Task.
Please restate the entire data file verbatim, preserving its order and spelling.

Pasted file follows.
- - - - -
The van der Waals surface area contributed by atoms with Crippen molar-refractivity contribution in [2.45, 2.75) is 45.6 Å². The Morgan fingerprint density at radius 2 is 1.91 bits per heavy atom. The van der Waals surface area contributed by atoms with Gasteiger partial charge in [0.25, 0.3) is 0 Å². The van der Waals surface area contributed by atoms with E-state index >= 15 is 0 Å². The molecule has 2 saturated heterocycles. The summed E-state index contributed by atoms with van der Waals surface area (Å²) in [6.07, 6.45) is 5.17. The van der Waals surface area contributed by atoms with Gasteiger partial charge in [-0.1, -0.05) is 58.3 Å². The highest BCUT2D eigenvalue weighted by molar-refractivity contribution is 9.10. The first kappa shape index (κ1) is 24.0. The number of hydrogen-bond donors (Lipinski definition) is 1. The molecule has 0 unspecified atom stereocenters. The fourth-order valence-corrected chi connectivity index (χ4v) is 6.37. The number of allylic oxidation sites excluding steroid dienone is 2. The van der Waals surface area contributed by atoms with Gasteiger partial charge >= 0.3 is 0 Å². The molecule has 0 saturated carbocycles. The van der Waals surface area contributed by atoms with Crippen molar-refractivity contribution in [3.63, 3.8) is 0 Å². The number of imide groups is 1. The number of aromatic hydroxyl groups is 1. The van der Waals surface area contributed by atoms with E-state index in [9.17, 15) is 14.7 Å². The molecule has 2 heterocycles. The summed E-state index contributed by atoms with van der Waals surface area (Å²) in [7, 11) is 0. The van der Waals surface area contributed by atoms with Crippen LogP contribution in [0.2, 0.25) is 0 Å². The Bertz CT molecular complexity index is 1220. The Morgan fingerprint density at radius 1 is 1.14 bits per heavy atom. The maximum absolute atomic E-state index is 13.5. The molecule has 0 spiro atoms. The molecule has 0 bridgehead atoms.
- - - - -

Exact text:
The van der Waals surface area contributed by atoms with Crippen molar-refractivity contribution in [2.45, 2.75) is 45.6 Å². The Morgan fingerprint density at radius 2 is 1.91 bits per heavy atom. The van der Waals surface area contributed by atoms with Gasteiger partial charge in [0.25, 0.3) is 0 Å². The van der Waals surface area contributed by atoms with E-state index >= 15 is 0 Å². The molecule has 2 saturated heterocycles. The summed E-state index contributed by atoms with van der Waals surface area (Å²) in [6.07, 6.45) is 5.17. The van der Waals surface area contributed by atoms with Gasteiger partial charge in [-0.1, -0.05) is 58.3 Å². The highest BCUT2D eigenvalue weighted by molar-refractivity contribution is 9.10. The first kappa shape index (κ1) is 24.0. The number of hydrogen-bond donors (Lipinski definition) is 1. The molecule has 0 unspecified atom stereocenters. The fourth-order valence-corrected chi connectivity index (χ4v) is 6.37. The number of allylic oxidation sites excluding steroid dienone is 2. The van der Waals surface area contributed by atoms with Gasteiger partial charge >= 0.3 is 0 Å². The molecule has 0 saturated carbocycles. The van der Waals surface area contributed by atoms with Crippen molar-refractivity contribution in [3.63, 3.8) is 0 Å². The number of imide groups is 1. The number of aromatic hydroxyl groups is 1. The van der Waals surface area contributed by atoms with E-state index in [9.17, 15) is 14.7 Å². The molecule has 2 heterocycles. The summed E-state index contributed by atoms with van der Waals surface area (Å²) in [7, 11) is 0. The van der Waals surface area contributed by atoms with Crippen LogP contribution in [0.2, 0.25) is 0 Å². The Bertz CT molecular complexity index is 1220. The Morgan fingerprint density at radius 1 is 1.14 bits per heavy atom. The maximum absolute atomic E-state index is 13.5. The molecule has 0 spiro atoms. The molecule has 0 bridgehead atoms.